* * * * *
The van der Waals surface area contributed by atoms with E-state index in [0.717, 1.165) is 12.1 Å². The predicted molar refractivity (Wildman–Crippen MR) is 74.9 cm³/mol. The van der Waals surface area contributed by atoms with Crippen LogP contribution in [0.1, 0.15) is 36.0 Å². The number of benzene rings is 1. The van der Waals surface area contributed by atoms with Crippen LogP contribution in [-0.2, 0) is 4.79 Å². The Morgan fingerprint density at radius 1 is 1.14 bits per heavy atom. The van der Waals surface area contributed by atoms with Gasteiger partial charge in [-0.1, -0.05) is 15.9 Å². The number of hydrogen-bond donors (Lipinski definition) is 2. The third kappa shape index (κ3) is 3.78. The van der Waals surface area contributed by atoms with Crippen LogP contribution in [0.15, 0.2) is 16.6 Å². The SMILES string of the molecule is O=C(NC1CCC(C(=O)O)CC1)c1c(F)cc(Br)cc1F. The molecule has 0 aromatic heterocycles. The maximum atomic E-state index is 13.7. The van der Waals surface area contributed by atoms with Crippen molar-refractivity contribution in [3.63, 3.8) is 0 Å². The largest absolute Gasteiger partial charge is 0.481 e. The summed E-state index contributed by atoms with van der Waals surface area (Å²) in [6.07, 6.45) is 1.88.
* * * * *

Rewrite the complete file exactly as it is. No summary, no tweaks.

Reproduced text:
The van der Waals surface area contributed by atoms with E-state index in [0.717, 1.165) is 12.1 Å². The predicted molar refractivity (Wildman–Crippen MR) is 74.9 cm³/mol. The van der Waals surface area contributed by atoms with Crippen LogP contribution in [0.1, 0.15) is 36.0 Å². The number of benzene rings is 1. The van der Waals surface area contributed by atoms with Crippen LogP contribution in [-0.2, 0) is 4.79 Å². The Morgan fingerprint density at radius 1 is 1.14 bits per heavy atom. The van der Waals surface area contributed by atoms with Gasteiger partial charge in [-0.1, -0.05) is 15.9 Å². The number of hydrogen-bond donors (Lipinski definition) is 2. The third kappa shape index (κ3) is 3.78. The van der Waals surface area contributed by atoms with Crippen LogP contribution in [0.15, 0.2) is 16.6 Å². The SMILES string of the molecule is O=C(NC1CCC(C(=O)O)CC1)c1c(F)cc(Br)cc1F. The molecule has 0 aromatic heterocycles. The maximum atomic E-state index is 13.7. The van der Waals surface area contributed by atoms with Crippen molar-refractivity contribution in [3.63, 3.8) is 0 Å². The largest absolute Gasteiger partial charge is 0.481 e. The summed E-state index contributed by atoms with van der Waals surface area (Å²) in [6.07, 6.45) is 1.88.